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Origin of Underwater Lost Greek City Has Been Found

In 2013, snorkelers swimming in the waters of the Greek island of Zakynthos announced they had discovered cobblestone roads, columns and other remnants of an ancient lost city just 16 feet below the surface. Believing it to have once been a Hellenic town that was wiped off the maps by a tidal wave, marine archeologists eventually began probing the depths to determine its origin, identity and history. Their report is finally in and the lost city is neither lost nor a city nor from ancient Greece. What is it?

Location of the island of Zakynthos

Location of the island of Zakynthos

In their study published in report in the journal Marine and Petroleum Geology, researchers from the University of East Anglia and the University of Athens reveal that these underwater structures that look like ancient ruins were actually created by a “sub-surface fault which has not fully ruptured the surface of the sea bed.” In fact, the mysterious force emanating from this fault which triggered the chemical process that formed these ruin-like structures is none other than that notorious trouble-making gas – methane.

It’s almost like a plumbing situation below the seabed.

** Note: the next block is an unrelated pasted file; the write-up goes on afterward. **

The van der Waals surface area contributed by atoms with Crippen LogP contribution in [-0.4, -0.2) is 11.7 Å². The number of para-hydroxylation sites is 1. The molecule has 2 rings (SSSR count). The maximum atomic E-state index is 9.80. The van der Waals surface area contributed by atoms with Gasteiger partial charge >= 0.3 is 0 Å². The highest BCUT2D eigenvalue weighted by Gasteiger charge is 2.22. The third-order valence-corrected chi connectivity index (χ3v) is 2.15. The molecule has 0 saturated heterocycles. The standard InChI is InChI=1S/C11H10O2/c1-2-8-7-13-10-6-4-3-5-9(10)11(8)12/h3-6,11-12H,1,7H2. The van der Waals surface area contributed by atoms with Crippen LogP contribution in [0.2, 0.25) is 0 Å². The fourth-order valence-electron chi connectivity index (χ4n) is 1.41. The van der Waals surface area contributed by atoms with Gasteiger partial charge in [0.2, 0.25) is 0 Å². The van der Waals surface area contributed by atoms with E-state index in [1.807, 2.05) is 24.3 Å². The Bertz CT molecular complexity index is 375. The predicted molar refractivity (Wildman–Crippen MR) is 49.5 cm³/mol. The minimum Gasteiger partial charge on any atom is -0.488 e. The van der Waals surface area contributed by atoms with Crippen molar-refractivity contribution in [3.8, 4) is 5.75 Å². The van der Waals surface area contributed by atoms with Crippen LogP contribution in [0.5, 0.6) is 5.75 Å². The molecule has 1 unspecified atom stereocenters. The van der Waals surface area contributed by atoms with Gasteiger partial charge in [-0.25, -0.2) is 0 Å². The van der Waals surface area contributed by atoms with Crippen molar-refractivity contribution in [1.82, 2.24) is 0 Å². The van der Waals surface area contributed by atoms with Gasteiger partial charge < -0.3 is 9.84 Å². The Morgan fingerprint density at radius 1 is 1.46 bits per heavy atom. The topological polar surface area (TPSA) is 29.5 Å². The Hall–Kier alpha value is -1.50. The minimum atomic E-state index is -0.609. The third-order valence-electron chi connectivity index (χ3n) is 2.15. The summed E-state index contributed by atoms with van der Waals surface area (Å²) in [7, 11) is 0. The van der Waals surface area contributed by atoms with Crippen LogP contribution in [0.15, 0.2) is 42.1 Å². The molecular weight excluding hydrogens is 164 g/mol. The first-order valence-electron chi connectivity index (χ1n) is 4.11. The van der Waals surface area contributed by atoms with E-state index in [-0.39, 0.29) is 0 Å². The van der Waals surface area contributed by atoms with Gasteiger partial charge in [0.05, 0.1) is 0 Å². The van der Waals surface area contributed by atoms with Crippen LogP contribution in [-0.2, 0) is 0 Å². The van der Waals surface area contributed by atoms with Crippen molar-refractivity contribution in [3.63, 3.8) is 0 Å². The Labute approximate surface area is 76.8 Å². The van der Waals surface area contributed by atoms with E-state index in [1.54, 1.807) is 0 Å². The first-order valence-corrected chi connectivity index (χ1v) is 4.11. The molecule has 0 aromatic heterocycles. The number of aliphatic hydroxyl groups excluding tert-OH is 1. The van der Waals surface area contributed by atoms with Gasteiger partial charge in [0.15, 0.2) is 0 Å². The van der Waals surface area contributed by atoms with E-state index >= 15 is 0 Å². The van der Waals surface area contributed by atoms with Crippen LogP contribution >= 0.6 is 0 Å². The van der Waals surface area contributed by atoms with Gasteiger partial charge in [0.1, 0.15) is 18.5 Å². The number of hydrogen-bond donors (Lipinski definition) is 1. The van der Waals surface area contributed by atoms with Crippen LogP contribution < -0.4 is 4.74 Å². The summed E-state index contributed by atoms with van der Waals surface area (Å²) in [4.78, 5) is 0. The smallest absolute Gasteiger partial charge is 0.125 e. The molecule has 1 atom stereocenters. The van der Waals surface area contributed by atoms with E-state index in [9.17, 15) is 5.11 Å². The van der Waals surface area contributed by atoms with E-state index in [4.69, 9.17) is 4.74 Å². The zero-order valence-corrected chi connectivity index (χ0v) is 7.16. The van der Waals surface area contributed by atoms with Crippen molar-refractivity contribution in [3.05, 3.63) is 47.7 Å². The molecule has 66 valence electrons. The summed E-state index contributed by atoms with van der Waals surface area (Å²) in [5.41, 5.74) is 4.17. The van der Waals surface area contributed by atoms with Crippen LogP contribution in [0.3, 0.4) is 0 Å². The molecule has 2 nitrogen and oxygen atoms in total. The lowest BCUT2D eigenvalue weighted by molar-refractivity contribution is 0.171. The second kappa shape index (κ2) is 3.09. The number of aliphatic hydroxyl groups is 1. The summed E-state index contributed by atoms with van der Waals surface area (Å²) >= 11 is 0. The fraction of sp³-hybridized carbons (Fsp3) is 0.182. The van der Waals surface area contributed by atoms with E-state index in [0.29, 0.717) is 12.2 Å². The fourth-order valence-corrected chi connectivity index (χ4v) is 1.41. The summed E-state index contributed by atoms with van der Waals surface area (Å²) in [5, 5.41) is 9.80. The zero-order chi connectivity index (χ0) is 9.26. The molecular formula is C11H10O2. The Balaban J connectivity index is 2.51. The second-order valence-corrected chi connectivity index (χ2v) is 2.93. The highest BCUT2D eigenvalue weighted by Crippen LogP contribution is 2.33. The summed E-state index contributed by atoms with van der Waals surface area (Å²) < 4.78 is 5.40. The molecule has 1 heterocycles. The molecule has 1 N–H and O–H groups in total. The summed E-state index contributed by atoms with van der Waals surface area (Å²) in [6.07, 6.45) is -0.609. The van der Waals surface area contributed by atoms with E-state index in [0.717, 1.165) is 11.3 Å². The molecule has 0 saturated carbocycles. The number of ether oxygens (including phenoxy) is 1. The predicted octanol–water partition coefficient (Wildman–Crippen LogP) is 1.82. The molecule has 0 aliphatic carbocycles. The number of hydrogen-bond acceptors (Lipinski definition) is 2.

Is this the base of an ancient column?

This certainly looks like the base of an ancient column

Professor Julian Andrews of the University of East Anglia’s School of Environmental Science dates the start of these formations back at least 5 million years to the Pliocene Epoch. Methane leaked from the initial rupture and over time reacted with microbes in the seawater to from a concrete-like mineral called dolomite.

A methane leak made this?

How did a methane leak make this?

The dolomite rose and solidified above the stronger vents to form what looks like columns. The dolomite eventually covered and shut off the smaller, weaker faults to form what look like cobblestones. The faults run in straight lines so the columns and cobblestones appear to form roads. Nature, you’re such a tease!

Dolomite plugs on methane vents looks much like a cobblestone road

Dolomite plugs on methane vents looks much like a cobblestone road

It’s no surprise to find methane vents in this area – Zakynthos is near a large underwater oil field in the Mediterranean Gulf of Patras. However, it’s unusual to find them in such shallow waters. This means there’s a partially-ruptured fault very close to the surface near Zakynthos. It must not be dangerous because Professor Andrews was more enamored with the fake ruins.

They’re quite beautiful things in their own right and people like to look at bizarre structures.

Coincidentally, that’s also what they say about the Kardashians.

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Paul Seaburn is the editor at Mysterious Universe and its most prolific writer. He’s written for TV shows such as "The Tonight Show", "Politically Incorrect" and an award-winning children’s program. He's been published in “The New York Times" and "Huffington Post” and has co-authored numerous collections of trivia, puzzles and humor. His “What in the World!” podcast is a fun look at the latest weird and paranormal news, strange sports stories and odd trivia. Paul likes to add a bit of humor to each MU post he crafts. After all, the mysterious doesn't always have to be serious.
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